We look for the GridManager object in our scene and if found, we keep it in our s_Instance static variable:

public int numOfRows;
public int numOfColumns;
public float gridCellSize;
public bool showGrid = true;
public bool showObstacleBlocks = true;

private Vector3 origin = new Vector3();
private GameObject[] obstacleList;
public Node[,] nodes { get; set; }
public Vector3 Origin {
   get { return origin; }

Next, we declare all the variables; we’ll need to represent our map, such as number of rows and columns, the size of each grid tile, and some Boolean variables to visualize the grid and obstacles as well as to store all the nodes present in the grid, as shown in the following code:

void Awake() {
   obstacleList = GameObject.FindGameObjectsWithTag("Obstacle");
// Find all the obstacles on the map
void CalculateObstacles() {
   nodes = new Node[numOfColumns, numOfRows];
   int index = 0;
   for (int i = 0; i < numOfColumns; i++) {
     for (int j = 0; j < numOfRows; j++) {
       Vector3 cellPos = GetGridCellCenter(index);
       Node node = new Node(cellPos);
       nodes[i, j] = node;
   if (obstacleList != null && obstacleList.Length > 0) {
     //For each obstacle found on the map, record it in our list
     foreach (GameObject data in obstacleList) {
       int indexCell = GetGridIndex(data.transform.position);
       int col = GetColumn(indexCell);
       int row = GetRow(indexCell);
       nodes[row, col].MarkAsObstacle();

We look for all the game objects with an Obstacle tag and put them in our obstacleList property. Then we set up our nodes’ 2D array in the CalculateObstacles method. First, we just create the normal node objects with default properties. Just after that, we examine our obstacleList. Convert their position into row-column data and update the nodes at that index to be obstacles.

The GridManager class has a couple of helper methods to traverse the grid and get the grid cell data. The following are some of them with a brief description of what they do. The implementation is simple, so we won’t go into the details.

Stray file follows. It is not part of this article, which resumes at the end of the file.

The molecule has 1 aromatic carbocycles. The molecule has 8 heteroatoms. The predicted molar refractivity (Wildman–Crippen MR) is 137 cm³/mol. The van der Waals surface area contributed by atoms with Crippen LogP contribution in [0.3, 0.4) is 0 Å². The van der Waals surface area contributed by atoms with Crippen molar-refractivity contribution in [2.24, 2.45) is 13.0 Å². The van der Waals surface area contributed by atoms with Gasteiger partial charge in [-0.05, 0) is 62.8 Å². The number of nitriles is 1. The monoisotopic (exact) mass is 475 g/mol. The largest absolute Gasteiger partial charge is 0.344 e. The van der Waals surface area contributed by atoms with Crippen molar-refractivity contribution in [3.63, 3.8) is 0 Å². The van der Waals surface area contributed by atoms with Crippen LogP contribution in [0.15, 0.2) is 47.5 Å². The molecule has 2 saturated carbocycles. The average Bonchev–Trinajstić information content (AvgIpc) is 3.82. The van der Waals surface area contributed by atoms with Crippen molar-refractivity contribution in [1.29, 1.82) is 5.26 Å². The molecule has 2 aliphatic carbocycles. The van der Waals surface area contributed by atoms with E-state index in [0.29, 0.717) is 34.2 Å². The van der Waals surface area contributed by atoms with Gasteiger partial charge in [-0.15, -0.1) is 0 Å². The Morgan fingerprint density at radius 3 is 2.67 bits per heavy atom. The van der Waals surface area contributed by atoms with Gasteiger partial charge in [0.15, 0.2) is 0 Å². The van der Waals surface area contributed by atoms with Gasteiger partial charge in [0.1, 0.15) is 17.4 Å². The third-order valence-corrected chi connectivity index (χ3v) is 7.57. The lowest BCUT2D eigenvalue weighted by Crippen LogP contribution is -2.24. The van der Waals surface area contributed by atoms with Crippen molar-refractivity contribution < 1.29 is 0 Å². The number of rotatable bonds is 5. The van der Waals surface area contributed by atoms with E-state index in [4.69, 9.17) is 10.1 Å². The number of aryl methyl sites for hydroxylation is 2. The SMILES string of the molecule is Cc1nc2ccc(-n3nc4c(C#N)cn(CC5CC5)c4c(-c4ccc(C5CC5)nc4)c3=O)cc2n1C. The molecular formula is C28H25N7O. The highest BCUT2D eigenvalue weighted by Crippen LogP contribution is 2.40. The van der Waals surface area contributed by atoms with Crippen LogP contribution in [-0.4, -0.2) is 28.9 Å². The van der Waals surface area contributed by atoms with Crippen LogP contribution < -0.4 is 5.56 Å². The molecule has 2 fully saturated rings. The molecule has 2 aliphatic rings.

The GetGridCellCenter method returns the position of the grid cell in world coordinates from the cell index, as shown in the following code:

public Vector3 GetGridCellCenter(int index) {
   Vector3 cellPosition = GetGridCellPosition(index);
   cellPosition.x += (gridCellSize / 2.0f);
   cellPosition.z += (gridCellSize / 2.0f);
   return cellPosition;

public Vector3 GetGridCellPosition(int index) {
   int row = GetRow(index);
   int col = GetColumn(index);
   float xPosInGrid = col * gridCellSize;
   float zPosInGrid = row * gridCellSize;
   return Origin + new Vector3(xPosInGrid, 0.0f, zPosInGrid);

The GetGridIndex method returns the grid cell index in the grid from the given position:

public int GetGridIndex(Vector3 pos) {
   if (!IsInBounds(pos)) {
     return -1;
   pos -= Origin;
   int col = (int)(pos.x / gridCellSize);
   int row = (int)(pos.z / gridCellSize);
   return (row * numOfColumns + col);

public bool IsInBounds(Vector3 pos) {
   float width = numOfColumns * gridCellSize;
   float height = numOfRows* gridCellSize;
   return (pos.x >= Origin.x && pos.x <= Origin.x + width &&
       pos.x <= Origin.z + height && pos.z >= Origin.z);

The GetRow and GetColumn methods return the row and column data of the grid cell from the given index:

public int GetRow(int index) {
   int row = index / numOfColumns;
   return row;

public int GetColumn(int index) {
   int col = index % numOfColumns;
   return col;

Another important method is GetNeighbours, which is used by the AStar class to retrieve the neighboring nodes of a particular node:

public void GetNeighbours(Node node, ArrayList neighbors) {
   Vector3 neighborPos = node.position;
   int neighborIndex = GetGridIndex(neighborPos);

   int row = GetRow(neighborIndex);
   int column = GetColumn(neighborIndex);

   int leftNodeRow = row - 1;